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Right Heart Dysfunction After Left Ventricular Assist Device Implantation : A Comparison of the Pulsatile HeartMate I and Axial-Flow HeartMate II Devices. / Patel, Nishant D.; Weiss, Eric S.; Schaffer, Justin; Ullrich, Susan L.; Rivard, Dennis C.; Shah, Ashish S.; Russell, Stuart D.; Conte, John.

In: Annals of Thoracic Surgery, Vol. 86, No. 3, 01.09.2008, p. 832-840.

Research output: Contribution to journalArticle

TY - JOUR

T1 - Right Heart Dysfunction After Left Ventricular Assist Device Implantation

T2 - A Comparison of the Pulsatile HeartMate I and Axial-Flow HeartMate II Devices

AU - Patel, Nishant D.

AU - Weiss, Eric S.

AU - Schaffer, Justin

AU - Ullrich, Susan L.

AU - Rivard, Dennis C.

AU - Shah, Ashish S.

AU - Russell, Stuart D.

AU - Conte, John

PY - 2008/9/1

Y1 - 2008/9/1

N2 - Background: Right heart dysfunction confers significant morbidity and mortality after left ventricular assist device implantation and historically occurs in as many as a third of patients. It is unknown whether newer axial flow pumps have a different impact on postimplant right heart dysfunction. We compared the incidence of right heart dysfunction after implantation of the pulsatile HeartMate I (XVE) and the continuous flow HeartMate II left ventricular assist device. Methods: We retrospectively reviewed patients who underwent HeartMate I or HeartMate II implantation between June 2000 and March 2007. Right heart dysfunction was defined as inotropic/vasodilator support for 14 or more consecutive days or the need for a right ventricular assist device, or both. Results: Seventy-seven patients underwent HeartMate implantation; 43 received a HeartMate I and 34 received a HeartMate II, for a mean left ventricular assist device support time of 202 and 160 days, respectively. Operative mortality was lower for HeartMate II patients (28% versus 15%; p = 0.26). The HeartMate II patients had lower preoperative right ventricular stroke work index. Pulmonary vascular resistance index, right ventricular stroke work index, and pulmonary and right atrial pressures improved and were similar between groups postoperatively. Overall, right heart dysfunction developed in 35% of HeartMate I patients (15 of 43) and 41% of HeartMate II patients (14 of 34; p = 0.63). Fewer HeartMate II patients (2) than HeartMate I patients (5) required 7 or more days of epinephrine, whereas more HeartMate II patients (7) than HeartMate I patients (5) required 7 or more days of milrinone. Six HeartMate I and 3 HeartMate II patients required right ventricular assist device implantation for right heart failure. Survival was similar (p = 0.7) between groups at, respectively, 3 (63% versus 62%), 6 (58% versus 58%), and 12 months (49% versus 48%). Conclusions: Right heart dysfunction is a persistent clinical problem after left ventricular assist device placement. We report the first study comparing the incidence of right heart dysfunction after HeartMate I versus HeartMate II implantation. Although the incidence of right heart dysfunction was similar, fewer HeartMate II patients required right ventricular assist device placement and fewer required pure inotropic support for right heart failure.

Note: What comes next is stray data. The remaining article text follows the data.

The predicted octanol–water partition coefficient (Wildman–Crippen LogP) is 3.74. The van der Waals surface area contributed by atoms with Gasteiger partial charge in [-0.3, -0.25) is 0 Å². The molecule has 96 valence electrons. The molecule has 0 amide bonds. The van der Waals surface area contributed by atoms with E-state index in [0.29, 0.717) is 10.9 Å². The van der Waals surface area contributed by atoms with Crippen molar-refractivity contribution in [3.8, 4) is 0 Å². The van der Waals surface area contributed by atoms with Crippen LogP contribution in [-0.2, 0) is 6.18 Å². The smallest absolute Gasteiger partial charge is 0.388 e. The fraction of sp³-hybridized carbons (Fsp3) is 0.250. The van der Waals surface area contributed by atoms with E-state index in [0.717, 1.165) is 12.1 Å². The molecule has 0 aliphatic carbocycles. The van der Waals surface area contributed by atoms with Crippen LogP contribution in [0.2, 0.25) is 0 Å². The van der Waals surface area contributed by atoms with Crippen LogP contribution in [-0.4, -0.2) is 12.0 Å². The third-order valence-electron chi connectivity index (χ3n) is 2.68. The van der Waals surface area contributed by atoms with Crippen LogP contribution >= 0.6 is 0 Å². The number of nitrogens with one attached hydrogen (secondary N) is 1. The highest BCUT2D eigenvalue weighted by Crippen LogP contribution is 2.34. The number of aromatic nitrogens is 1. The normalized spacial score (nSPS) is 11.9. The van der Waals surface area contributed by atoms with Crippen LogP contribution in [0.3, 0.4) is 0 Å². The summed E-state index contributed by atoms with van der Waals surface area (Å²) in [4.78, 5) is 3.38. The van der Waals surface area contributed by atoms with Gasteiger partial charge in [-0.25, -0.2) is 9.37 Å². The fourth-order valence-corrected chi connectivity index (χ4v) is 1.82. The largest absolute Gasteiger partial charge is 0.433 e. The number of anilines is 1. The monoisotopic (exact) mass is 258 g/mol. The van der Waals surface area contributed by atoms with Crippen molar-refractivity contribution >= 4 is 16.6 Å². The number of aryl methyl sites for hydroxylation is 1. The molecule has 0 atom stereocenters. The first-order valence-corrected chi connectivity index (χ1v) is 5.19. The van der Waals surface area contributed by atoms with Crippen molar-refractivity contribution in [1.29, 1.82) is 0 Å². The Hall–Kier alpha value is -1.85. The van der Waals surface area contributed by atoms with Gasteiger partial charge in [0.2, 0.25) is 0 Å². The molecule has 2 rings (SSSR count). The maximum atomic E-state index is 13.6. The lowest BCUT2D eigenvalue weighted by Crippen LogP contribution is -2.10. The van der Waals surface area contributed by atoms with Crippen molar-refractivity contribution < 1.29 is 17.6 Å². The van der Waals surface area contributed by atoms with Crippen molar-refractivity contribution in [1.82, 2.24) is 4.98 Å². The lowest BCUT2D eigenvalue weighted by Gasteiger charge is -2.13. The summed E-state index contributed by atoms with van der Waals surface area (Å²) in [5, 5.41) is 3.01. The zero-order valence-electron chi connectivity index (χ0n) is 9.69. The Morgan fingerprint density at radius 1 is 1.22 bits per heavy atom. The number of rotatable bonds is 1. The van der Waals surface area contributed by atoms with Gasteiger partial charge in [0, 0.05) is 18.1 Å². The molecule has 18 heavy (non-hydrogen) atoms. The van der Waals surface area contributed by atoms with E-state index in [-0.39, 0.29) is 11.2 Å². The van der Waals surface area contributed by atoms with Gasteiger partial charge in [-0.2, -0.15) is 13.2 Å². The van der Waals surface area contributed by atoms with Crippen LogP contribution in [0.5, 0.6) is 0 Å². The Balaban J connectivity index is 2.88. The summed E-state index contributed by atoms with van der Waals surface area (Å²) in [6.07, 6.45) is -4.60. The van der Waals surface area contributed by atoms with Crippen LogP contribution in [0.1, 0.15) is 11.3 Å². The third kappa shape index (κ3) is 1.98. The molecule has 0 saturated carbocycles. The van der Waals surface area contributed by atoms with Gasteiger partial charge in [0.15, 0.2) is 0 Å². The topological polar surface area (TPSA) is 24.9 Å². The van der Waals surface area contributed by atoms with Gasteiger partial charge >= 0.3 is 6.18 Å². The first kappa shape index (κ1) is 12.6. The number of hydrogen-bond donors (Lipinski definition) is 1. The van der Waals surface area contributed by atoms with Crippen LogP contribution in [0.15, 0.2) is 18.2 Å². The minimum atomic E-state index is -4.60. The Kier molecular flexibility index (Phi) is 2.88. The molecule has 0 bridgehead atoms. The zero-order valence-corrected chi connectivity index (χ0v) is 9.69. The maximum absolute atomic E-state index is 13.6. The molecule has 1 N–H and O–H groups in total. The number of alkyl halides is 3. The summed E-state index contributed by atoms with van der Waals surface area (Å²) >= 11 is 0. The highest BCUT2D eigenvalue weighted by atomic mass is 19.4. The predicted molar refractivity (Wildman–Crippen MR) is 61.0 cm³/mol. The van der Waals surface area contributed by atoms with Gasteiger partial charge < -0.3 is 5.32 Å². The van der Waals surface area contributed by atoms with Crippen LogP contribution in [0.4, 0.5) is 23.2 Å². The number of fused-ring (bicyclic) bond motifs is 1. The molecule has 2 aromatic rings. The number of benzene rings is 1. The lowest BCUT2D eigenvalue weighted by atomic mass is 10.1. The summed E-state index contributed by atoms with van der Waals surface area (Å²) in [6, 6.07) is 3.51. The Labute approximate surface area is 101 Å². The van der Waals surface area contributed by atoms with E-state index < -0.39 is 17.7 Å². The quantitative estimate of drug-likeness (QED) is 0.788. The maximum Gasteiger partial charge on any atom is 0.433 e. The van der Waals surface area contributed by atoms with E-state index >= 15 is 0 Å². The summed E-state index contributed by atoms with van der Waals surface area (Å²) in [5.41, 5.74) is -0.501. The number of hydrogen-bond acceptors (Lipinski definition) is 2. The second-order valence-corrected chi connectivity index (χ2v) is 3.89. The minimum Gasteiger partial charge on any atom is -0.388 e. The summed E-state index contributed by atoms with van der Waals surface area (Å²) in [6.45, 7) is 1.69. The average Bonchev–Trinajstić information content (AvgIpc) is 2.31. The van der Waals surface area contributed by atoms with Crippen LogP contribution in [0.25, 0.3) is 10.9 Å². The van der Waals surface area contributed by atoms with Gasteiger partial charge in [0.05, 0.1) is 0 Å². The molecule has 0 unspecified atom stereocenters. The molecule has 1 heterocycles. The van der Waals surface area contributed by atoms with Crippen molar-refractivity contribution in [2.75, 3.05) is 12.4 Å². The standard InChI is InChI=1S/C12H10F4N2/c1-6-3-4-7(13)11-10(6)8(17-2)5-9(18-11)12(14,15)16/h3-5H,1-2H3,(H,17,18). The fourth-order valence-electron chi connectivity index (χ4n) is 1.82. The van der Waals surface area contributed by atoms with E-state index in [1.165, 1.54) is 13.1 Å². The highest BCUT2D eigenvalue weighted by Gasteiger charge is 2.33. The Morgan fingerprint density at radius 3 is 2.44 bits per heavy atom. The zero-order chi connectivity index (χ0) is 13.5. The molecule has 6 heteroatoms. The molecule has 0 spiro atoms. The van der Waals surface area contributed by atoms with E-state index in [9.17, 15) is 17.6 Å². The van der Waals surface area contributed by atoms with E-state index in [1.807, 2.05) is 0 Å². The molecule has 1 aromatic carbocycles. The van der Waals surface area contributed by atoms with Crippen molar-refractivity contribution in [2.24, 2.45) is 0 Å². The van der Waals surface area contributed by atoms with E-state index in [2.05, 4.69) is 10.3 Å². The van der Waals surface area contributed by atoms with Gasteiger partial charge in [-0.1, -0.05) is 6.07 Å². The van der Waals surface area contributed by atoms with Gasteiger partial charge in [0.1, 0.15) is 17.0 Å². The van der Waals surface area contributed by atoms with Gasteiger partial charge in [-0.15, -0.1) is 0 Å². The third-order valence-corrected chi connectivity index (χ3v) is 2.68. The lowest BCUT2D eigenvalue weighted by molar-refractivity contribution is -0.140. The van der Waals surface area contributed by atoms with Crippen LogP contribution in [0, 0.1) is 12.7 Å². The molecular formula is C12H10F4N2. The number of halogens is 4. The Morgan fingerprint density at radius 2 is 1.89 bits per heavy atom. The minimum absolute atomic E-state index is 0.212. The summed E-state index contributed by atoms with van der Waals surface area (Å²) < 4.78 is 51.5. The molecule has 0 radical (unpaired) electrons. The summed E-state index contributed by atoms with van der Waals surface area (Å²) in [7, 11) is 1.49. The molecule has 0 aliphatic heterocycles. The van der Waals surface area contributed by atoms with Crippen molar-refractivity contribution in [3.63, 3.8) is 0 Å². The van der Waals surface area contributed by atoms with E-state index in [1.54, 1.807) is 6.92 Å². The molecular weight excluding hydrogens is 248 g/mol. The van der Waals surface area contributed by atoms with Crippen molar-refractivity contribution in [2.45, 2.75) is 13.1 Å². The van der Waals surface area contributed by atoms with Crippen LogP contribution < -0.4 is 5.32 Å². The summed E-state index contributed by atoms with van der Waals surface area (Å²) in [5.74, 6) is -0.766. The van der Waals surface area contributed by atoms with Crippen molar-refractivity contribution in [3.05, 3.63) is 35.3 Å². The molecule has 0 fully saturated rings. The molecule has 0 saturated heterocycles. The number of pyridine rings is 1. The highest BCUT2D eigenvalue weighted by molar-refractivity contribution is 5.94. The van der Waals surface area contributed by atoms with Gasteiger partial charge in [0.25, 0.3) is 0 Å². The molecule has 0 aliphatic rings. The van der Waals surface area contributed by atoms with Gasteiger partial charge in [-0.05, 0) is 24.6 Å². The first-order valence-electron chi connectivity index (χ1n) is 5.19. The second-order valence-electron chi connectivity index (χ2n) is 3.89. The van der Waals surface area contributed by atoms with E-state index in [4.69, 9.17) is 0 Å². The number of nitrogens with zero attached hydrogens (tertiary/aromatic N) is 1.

AB - Background: Right heart dysfunction confers significant morbidity and mortality after left ventricular assist device implantation and historically occurs in as many as a third of patients. It is unknown whether newer axial flow pumps have a different impact on postimplant right heart dysfunction. We compared the incidence of right heart dysfunction after implantation of the pulsatile HeartMate I (XVE) and the continuous flow HeartMate II left ventricular assist device. Methods: We retrospectively reviewed patients who underwent HeartMate I or HeartMate II implantation between June 2000 and March 2007. Right heart dysfunction was defined as inotropic/vasodilator support for 14 or more consecutive days or the need for a right ventricular assist device, or both. Results: Seventy-seven patients underwent HeartMate implantation; 43 received a HeartMate I and 34 received a HeartMate II, for a mean left ventricular assist device support time of 202 and 160 days, respectively. Operative mortality was lower for HeartMate II patients (28% versus 15%; p = 0.26). The HeartMate II patients had lower preoperative right ventricular stroke work index. Pulmonary vascular resistance index, right ventricular stroke work index, and pulmonary and right atrial pressures improved and were similar between groups postoperatively. Overall, right heart dysfunction developed in 35% of HeartMate I patients (15 of 43) and 41% of HeartMate II patients (14 of 34; p = 0.63). Fewer HeartMate II patients (2) than HeartMate I patients (5) required 7 or more days of epinephrine, whereas more HeartMate II patients (7) than HeartMate I patients (5) required 7 or more days of milrinone. Six HeartMate I and 3 HeartMate II patients required right ventricular assist device implantation for right heart failure. Survival was similar (p = 0.7) between groups at, respectively, 3 (63% versus 62%), 6 (58% versus 58%), and 12 months (49% versus 48%). Conclusions: Right heart dysfunction is a persistent clinical problem after left ventricular assist device placement. We report the first study comparing the incidence of right heart dysfunction after HeartMate I versus HeartMate II implantation. Although the incidence of right heart dysfunction was similar, fewer HeartMate II patients required right ventricular assist device placement and fewer required pure inotropic support for right heart failure.